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Hear ME Roar, January 5th, 1997 :: Ben Turner's Soapbox

 

the soapbox @ benturner.com
archived soapbox: January 5th, 1997
"Hear ME Roar" [permalink]
    keywords: gender, men, women, cybergrrl, internet, world wide web, blogs
    soapbox #: 66
    written: January 5th, 1997
    words: 1185

"Hear ME Roar", an Essay

I'll probably receive some mail for this one. So before you go furiously searching for that mailto: link, remember that the person I support is the individual -- I am not sexist, etc. etc. In looking back at this essay, I don't think I have covered all the points thoroughly enough, but I've said what I basically wanted to get out. Besides, these essays are not intended to be comprehensive -- I'll save the comprehensive explanations for when I'm trying to write a book. For now, you just get brain food, 'kay?

It is customary for me to talk about things either far before the majority of people hear about it, or to talk about them after all the hype has passed. In this case, I have waited long after the excitement and huzzah has died down. Wouldn't want to take advantage of an over-hyped topic. :P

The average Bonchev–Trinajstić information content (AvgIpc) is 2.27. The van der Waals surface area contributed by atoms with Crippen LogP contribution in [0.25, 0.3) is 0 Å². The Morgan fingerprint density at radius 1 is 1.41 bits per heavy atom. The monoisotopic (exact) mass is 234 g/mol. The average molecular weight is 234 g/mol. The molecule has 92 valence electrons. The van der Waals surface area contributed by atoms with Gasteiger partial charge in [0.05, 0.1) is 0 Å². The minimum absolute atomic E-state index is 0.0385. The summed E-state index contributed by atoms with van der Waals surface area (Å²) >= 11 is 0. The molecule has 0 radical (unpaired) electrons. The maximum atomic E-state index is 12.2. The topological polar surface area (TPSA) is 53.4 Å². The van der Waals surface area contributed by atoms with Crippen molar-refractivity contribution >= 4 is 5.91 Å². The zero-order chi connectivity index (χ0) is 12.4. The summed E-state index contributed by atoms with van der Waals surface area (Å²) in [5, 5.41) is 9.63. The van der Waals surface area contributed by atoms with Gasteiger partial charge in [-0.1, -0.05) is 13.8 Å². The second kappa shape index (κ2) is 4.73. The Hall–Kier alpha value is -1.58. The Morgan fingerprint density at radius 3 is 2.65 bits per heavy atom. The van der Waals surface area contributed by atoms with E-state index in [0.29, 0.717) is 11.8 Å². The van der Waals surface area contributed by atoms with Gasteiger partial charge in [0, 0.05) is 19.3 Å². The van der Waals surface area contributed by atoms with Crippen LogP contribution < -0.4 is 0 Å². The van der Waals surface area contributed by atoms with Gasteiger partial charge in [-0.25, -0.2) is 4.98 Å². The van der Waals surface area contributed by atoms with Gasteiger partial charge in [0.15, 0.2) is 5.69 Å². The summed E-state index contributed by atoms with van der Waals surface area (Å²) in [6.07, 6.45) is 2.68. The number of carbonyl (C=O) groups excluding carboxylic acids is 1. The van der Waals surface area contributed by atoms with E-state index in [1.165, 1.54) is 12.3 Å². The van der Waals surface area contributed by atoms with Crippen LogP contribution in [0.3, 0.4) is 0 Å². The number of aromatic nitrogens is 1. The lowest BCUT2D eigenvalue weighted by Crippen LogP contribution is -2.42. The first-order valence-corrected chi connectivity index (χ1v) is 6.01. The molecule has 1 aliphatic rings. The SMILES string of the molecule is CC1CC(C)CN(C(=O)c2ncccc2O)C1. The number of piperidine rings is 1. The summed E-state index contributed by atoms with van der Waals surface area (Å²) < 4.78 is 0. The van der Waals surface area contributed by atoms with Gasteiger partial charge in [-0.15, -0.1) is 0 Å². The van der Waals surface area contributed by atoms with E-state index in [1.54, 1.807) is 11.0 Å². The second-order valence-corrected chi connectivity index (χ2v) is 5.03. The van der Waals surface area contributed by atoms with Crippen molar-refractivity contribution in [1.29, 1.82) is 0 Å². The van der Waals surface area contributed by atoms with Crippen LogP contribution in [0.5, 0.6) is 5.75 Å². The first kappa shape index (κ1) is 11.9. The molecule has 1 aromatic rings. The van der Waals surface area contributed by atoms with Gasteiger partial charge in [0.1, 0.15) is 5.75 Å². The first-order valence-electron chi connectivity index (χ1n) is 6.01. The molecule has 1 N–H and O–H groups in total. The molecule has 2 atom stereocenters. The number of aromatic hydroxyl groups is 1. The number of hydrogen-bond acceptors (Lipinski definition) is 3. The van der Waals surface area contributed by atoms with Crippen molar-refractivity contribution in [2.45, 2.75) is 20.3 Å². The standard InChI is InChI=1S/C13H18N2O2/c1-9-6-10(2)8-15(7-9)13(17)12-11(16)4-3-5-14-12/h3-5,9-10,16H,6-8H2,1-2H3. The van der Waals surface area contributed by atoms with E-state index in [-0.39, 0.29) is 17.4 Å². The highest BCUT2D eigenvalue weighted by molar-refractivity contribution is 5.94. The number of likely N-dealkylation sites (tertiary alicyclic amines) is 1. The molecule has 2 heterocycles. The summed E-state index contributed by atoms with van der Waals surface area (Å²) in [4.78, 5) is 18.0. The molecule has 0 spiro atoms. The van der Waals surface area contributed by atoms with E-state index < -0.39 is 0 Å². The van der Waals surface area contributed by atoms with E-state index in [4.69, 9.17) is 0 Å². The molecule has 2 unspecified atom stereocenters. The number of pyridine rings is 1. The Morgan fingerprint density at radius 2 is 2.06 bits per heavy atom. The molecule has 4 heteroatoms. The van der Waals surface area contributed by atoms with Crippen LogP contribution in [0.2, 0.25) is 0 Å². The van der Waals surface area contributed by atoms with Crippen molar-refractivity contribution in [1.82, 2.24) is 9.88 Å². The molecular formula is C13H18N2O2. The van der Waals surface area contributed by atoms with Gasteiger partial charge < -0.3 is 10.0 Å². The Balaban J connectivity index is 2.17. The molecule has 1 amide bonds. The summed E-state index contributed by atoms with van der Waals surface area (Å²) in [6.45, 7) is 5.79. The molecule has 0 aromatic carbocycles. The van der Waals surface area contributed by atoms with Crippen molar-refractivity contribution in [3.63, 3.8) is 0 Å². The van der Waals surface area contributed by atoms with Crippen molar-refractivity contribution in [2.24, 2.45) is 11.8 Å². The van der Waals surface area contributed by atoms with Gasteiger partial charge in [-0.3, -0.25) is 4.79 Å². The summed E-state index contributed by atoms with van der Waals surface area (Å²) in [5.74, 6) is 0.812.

There was a time on the Web when every other site being announced had to do with the celebration of feminism. Most notable were the CyberGrrls, women online who had punky attitudes. Other sites quickly popped up and certain women like Tabatha Holtz were promoted to CyberGrrl immortality status. These types of women made it into Internet magazines, interviews, and articles in paper magazines. I think even Project Cool and Cool Site of the Day selected some of these feminism sites.

I don't claim to know much about this female cyberculture. The CyberGrrls are more just an example than the specific subject of this essay. I think after that period of hearing things about it from everyone and visiting a site or two which basked in hype, I got sick and went back to visiting sites which did not dwell so much on the importance of genders.

Don't get me wrong -- I am all for the identification of people with their genders. I am for clubs and groups which bond similar people together so they can identify with one another. I would never participate in these groups, of course, but that speaks more of my personality as an introverted, angst-ridden realist. But when those groups are elevated to some kind of earth-shattering, break-through-the-walls, deified status, I get annoyed. Some people made it sound like the CyberGrrl culture was a way for women to let the world know they existed. Rubbish.